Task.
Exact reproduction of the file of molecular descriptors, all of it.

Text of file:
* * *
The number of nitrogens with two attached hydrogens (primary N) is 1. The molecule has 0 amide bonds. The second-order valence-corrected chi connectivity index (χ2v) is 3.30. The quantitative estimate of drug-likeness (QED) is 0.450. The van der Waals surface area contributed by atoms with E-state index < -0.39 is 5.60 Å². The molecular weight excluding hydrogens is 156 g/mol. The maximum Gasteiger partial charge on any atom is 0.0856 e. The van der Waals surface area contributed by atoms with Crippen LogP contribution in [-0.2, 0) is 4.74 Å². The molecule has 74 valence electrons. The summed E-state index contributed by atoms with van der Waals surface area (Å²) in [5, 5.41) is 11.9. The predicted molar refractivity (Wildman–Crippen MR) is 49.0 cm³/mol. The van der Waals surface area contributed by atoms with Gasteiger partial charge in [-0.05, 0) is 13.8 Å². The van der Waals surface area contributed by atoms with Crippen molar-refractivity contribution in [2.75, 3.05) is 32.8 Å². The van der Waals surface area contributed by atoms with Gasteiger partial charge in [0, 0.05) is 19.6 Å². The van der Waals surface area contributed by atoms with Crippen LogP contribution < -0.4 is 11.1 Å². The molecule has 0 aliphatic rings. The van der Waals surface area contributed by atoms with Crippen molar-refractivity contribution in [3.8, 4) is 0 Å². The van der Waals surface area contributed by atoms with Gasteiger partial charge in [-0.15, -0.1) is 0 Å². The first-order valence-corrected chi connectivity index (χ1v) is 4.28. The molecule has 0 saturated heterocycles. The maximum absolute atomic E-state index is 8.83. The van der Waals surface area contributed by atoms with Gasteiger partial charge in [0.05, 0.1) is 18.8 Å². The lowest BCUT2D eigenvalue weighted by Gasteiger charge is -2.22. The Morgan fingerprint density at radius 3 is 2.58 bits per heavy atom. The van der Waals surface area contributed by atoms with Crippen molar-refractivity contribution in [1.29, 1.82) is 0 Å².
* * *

The number of nitrogens with two attached hydrogens (primary N) is 1. The molecule has 0 amide bonds. The second-order valence-corrected chi connectivity index (χ2v) is 3.30. The quantitative estimate of drug-likeness (QED) is 0.450. The van der Waals surface area contributed by atoms with E-state index < -0.39 is 5.60 Å². The molecular weight excluding hydrogens is 156 g/mol. The maximum Gasteiger partial charge on any atom is 0.0856 e. The van der Waals surface area contributed by atoms with Crippen LogP contribution in [-0.2, 0) is 4.74 Å². The molecule has 74 valence electrons. The summed E-state index contributed by atoms with van der Waals surface area (Å²) in [5, 5.41) is 11.9. The predicted molar refractivity (Wildman–Crippen MR) is 49.0 cm³/mol. The van der Waals surface area contributed by atoms with Gasteiger partial charge in [-0.05, 0) is 13.8 Å². The van der Waals surface area contributed by atoms with Crippen molar-refractivity contribution in [2.75, 3.05) is 32.8 Å². The van der Waals surface area contributed by atoms with Gasteiger partial charge in [0, 0.05) is 19.6 Å². The van der Waals surface area contributed by atoms with Crippen LogP contribution < -0.4 is 11.1 Å². The molecule has 0 aliphatic rings. The van der Waals surface area contributed by atoms with Crippen molar-refractivity contribution in [3.8, 4) is 0 Å². The van der Waals surface area contributed by atoms with Gasteiger partial charge in [-0.15, -0.1) is 0 Å². The first-order valence-corrected chi connectivity index (χ1v) is 4.28. The molecule has 0 saturated heterocycles. The maximum absolute atomic E-state index is 8.83. The van der Waals surface area contributed by atoms with Gasteiger partial charge in [0.05, 0.1) is 18.8 Å². The lowest BCUT2D eigenvalue weighted by Gasteiger charge is -2.22. The Morgan fingerprint density at radius 3 is 2.58 bits per heavy atom. The van der Waals surface area contributed by atoms with Crippen molar-refractivity contribution in [1.29, 1.82) is 0 Å².